Running time: 112 min.
Rated PG-13 for stylized violence, sexual content, language and drug references.
Directed by: Edgar Wright
Written by: Michael Bacall and Edgar Wright
Starring: Michael Cera, Mary Elizabeth Winstead, Brandon Routh, Chris Evans, Jason Schwartzman, Kieran Culkin, Ellen Wong, Allison Pill, Mark Webber, Anna Kendrick
In the hyperactive world of Scott Pilgrim, quite nearly anything is possible.
At one point in his new film, the haphazard Mr. Pilgrim and his less-than-stellar band, the enthusiastically named Sex Bo-omb! are playing in a battle of the amps and losing magnificently to a duo of asian keyboard prodigies. Pushed beyond their limits and challenged at every turn, Scott and the rest channel their inner rockers, jamming in perfect unison. Their concentrated vigor manifests itself as a giant electric Yeti that gobbles up their adversaries.
Yes, it’s that kind of movie. Scott Pilgrim VS the World overdoses on terminal whimsy; the simple act of watching it like ingesting a whole bag of candy corn through your retinas. It tastes good going down, but you prepare yourself for an aftermath bellyache. With Edgar Wright’s witty, overheated take on the popular graphic novels, there’s just some mild heartburn. Fans of the funny books will leave the theater still basking in the glow of the film’s singular brand of kookiness.
To sum up, it’s like a feature length game of Mega Man, if you were chugging Red Bull at the time and listening to as much kick-ass electronica as your eardrums could handle. It;s a treat when the Universal logo comes spiraling across the screen in all of its 8 bit glory with the well-recognized theme playing in classic synth style. Video game iconography is peppered throughout. Hearing references like Clash at Demonhead or watching as the film namechecks musical riffs from the Final Fantasy series might not mean much for average viewers, but they add to the game culture that sits at the center of the Pilgrimverse.
Of course, it isn’t enough for a film to merely provide geek pop citations or visual bubblegum if it really hasn’t anymore to offer. What works here, in its own way, are the characters and the lovingly detailed world they live in. Wright banged out a hit with Shaun of the Dead because he was cheerfully critiquing the slacker culture at the same time he was satirizing the zombie genre.
With Scott Pilgirm, he’s tapping into the labrynthine pop history of today’s digital denizens and replicating their values and habits through the electronic zip of their technology. These characters, save for the lovely Knives Chou(she’s Chinese), aren’t teenagers but they find themselves endlessly trapped in cycles of adolescent behavior.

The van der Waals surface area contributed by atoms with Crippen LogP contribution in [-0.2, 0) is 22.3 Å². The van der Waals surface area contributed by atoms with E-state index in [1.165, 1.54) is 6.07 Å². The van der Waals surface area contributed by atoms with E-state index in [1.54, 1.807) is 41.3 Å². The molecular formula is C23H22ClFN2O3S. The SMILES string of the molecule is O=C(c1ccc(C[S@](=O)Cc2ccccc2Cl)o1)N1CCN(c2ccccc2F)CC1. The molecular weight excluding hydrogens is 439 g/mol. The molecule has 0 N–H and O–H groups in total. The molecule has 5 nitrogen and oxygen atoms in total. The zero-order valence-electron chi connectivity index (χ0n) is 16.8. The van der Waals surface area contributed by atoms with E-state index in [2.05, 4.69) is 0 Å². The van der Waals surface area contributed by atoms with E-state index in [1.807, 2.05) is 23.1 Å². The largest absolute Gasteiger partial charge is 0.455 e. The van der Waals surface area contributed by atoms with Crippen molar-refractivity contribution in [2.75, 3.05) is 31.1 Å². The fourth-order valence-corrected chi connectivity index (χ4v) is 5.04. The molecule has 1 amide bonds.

Although the film looks amazing, capturing the freedom and unfiltered physical emotion–and motion– of a kinetic graphic novel, it can’t find that same energy in it’s primary cast. Michael Cera’s Pilgrim is a wet blanket, when he’s not being nails on a chalkboard. Add to this that Mary Elizabeth Winstead is just goth-poser window dressing for fanboys and you have an unlikely couple for a romance. Let’s not fool ourselves here, this movie is about superficial goofiness, not real relational intimations no matter what the blogosphere says.
Cera takes his well-known aura of hipster irritation and grinds it against our psyche right from the outset.Really, who needs to actually fight all seven of his girlfriends past demons to understand that he’s got adequacy issues or committment struggles? Cera doesn’t step too far out of the comfort zone, and I guess that’s right for this project. When he’s wielding a laser sword fashioned from self-esteem itself, I realized it was the production design and special effects I was enjoying, not this particular character.
The rest of the players are all fine, but the stand-outs of the main cast are Kieran Culkin as Pilgrim’s gay, carousing roomate and Ellen Wong as the 17 yr old Knives, the high schooler being strung along by Scott after an exceptionally hard break-up. Both Culkin and Wong have grasped the central rhythm of the film, and they fit the characters into it. In particular, I thought Wong had more punk-rock pizazz and tragi-comic angst than Mary Elizabeth Winstead as Ramona. Wong even accentuates her mannerisms to mime the distortions of classic manga art. I was left wondering if her eyes really do go that big naturally, and apparently its legit; they do.
Brandon Routh, Chris Evans, Jason Schwartzman and others amusingly chomp at the scenery as the League of Evil Exes. I personally loved the way Routh’s mega-vegan is not-so-subtly lampooning his maligned turn as Superman a few years back. Later, when the Vegan police show up, there’s a hilarious cameo that feels just about perfect. With each new ex, Wright ups the visual ante, making his transitions less flashy and more sturdy, and ebbing away the 2-D flattening of the film in favor of a fully dimensional video game arena. As the dramatic stakes go up so does the fever-pitch intensity. There’s a natural escalation that helps us find the movie’s considerable off-kilter groove.
There isn’t much more I can say about Scott Pilgrim that could possibly convince you to see it. If you didn’t make it past the first paragraph before doubting, there’s a good chance this might not be your cup of tea. It isn’t deep, high-brow or even dramatically nourishing. Like other wild-eyed rides before it (Kamikaze Girls, Speed Racer) Scott Pilgirm dares to get lost in the zany orbit of its contrivances. Yes, it may have its head wedged way up it’s own butt, but it discovers up there a tilting world of sugar-coated crazy.